Tucson builder goes a step further in green building
by Amy Mastin
As a home builder, Tim Polito always includes elements of sustainable construction in his projects, but he wanted a house in the Picture Rocks area of Tucson - the third one he has custom built - to be greener.
There are nearly 500 projects registered for LEED for Homes in Arizona. Of the 10 certified, Tim Polito's is the first in southern Arizona. Other programs in the state include Scottsdale's Green Building Program and the Northern Arizona Sustainable Building Certification Program.
Polito succeeded. The president of Gipson Cowin Homes now has the first LEED-certified home in southern Arizona. The 2,850-square-foot home on an acre lot near Saguaro National Park earned a silver rating in February, making it unique among the 8,400 homes for sale in the Tucson area.
The asking price is $440,000, which is reasonable for a green home, says Susan Cornelius of Dream Weaver Realty in Marana, who's listing the house. "Green homes are the up-and-coming thing," she says. "People are concerned about the rising cost of energy."
The four-bedroom, three-bath home earned LEED points with progressive building techniques requiring less lumber and producing less waste. Construction crews were eager to recycle once they saw how easily it was done on site with separate dumpsters for wood, cardboard and metal. "It's not difficult getting people to change their mind-set," Polito says. "After recycling most of our construction waste, there's no way we can go back to throwing so much in the landfill."
The home has many energy-saving features, including front and rear porches to prevent direct sunlight during morning and evening summer sun; Icynene spray foam insulation; a high-efficiency heat pump with fresh air intake and a whole-house exhaust system; tinted, dual-pane windows; and a solar heated hot water system which circulates only on demand. Low-flow water fixtures conserve water, and a graywater system takes water from showers and drains and channels it to vegetation at the edge of the property. Roof drainage gutters are also used to water the landscape.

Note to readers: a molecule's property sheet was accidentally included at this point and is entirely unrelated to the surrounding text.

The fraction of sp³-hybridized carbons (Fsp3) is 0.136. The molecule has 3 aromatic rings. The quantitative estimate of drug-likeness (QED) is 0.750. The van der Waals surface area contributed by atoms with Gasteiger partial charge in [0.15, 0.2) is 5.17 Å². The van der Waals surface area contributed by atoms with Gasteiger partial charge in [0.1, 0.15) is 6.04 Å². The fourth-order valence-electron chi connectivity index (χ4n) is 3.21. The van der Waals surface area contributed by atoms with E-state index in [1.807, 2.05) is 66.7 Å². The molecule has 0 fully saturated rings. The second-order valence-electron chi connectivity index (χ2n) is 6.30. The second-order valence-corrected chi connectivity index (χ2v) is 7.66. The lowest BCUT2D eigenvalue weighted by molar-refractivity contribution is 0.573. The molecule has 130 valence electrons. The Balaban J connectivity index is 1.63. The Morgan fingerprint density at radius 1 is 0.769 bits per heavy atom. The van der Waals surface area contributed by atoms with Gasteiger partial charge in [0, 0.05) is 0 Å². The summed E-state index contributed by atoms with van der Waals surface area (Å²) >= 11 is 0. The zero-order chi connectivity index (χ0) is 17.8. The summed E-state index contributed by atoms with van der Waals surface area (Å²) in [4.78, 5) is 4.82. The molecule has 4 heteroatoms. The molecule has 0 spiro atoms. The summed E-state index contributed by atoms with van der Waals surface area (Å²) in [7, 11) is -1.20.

Polito accumulated LEED points by using recycled and natural materials, too. The carpet is made of recycled bottles and corn, and he purchased countertops made of natural, polished river rock from Santa Regina in Texas. For better indoor air quality, a cupola circulates natural, fresh air and the three-car garage is completely sealed off from the house with a carbon monoxide detector in the kitchen.
Polito estimates the price tag associated with LEED certification at about $3,500 and the cost of "greening" at $40,000. He went out of his way to save money, though. When his electrical contractor said compact fluorescent light bulbs would cost $14 each, he went to Home Depot himself and bought them for $3 each.
"It all makes so much sense," Polito says of green building and LEED in particular. "There are so many benefits. One is the utility bills. They're so low it's amazing - about $140 a month."
"[Polito] totally embraced the LEED process," says provider Richard Zimmerman of Sonoran LEED for Homes LLC, which certified the home. "People recognize the strength of U.S. Green Building Council's LEED brand. And now, Tucson recognizes this."